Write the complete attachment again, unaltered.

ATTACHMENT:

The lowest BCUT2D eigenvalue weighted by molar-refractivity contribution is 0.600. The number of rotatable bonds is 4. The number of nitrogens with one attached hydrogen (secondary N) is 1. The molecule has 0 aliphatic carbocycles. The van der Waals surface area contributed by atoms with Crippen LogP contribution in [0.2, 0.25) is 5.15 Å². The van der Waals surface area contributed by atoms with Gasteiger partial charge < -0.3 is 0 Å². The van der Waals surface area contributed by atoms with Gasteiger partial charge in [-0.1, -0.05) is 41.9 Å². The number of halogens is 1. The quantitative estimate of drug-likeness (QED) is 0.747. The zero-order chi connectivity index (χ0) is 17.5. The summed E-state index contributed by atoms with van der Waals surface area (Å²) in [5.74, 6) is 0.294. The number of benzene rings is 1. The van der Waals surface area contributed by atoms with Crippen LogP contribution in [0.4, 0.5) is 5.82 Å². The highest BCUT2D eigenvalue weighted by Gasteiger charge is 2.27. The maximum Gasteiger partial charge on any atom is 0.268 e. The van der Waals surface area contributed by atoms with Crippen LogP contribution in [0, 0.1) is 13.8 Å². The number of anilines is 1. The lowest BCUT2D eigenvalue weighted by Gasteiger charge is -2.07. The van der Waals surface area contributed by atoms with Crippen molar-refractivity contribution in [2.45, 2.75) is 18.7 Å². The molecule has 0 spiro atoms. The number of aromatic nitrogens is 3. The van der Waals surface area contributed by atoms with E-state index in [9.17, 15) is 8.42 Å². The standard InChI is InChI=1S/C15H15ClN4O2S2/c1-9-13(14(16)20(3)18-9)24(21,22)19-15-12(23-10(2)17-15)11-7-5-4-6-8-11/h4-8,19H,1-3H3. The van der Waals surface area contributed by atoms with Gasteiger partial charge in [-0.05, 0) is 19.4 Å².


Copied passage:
The lowest BCUT2D eigenvalue weighted by molar-refractivity contribution is 0.600. The number of rotatable bonds is 4. The number of nitrogens with one attached hydrogen (secondary N) is 1. The molecule has 0 aliphatic carbocycles. The van der Waals surface area contributed by atoms with Crippen LogP contribution in [0.2, 0.25) is 5.15 Å². The van der Waals surface area contributed by atoms with Gasteiger partial charge < -0.3 is 0 Å². The van der Waals surface area contributed by atoms with Gasteiger partial charge in [-0.1, -0.05) is 41.9 Å². The number of halogens is 1. The quantitative estimate of drug-likeness (QED) is 0.747. The zero-order chi connectivity index (χ0) is 17.5. The summed E-state index contributed by atoms with van der Waals surface area (Å²) in [5.74, 6) is 0.294. The number of benzene rings is 1. The van der Waals surface area contributed by atoms with Crippen LogP contribution in [0.4, 0.5) is 5.82 Å². The highest BCUT2D eigenvalue weighted by Gasteiger charge is 2.27. The maximum Gasteiger partial charge on any atom is 0.268 e. The van der Waals surface area contributed by atoms with Crippen LogP contribution in [0, 0.1) is 13.8 Å². The number of anilines is 1. The lowest BCUT2D eigenvalue weighted by Gasteiger charge is -2.07. The van der Waals surface area contributed by atoms with Crippen molar-refractivity contribution in [2.45, 2.75) is 18.7 Å². The molecule has 0 spiro atoms. The number of aromatic nitrogens is 3. The van der Waals surface area contributed by atoms with E-state index in [9.17, 15) is 8.42 Å². The standard InChI is InChI=1S/C15H15ClN4O2S2/c1-9-13(14(16)20(3)18-9)24(21,22)19-15-12(23-10(2)17-15)11-7-5-4-6-8-11/h4-8,19H,1-3H3. The van der Waals surface area contributed by atoms with Gasteiger partial charge in [-0.05, 0) is 19.4 Å².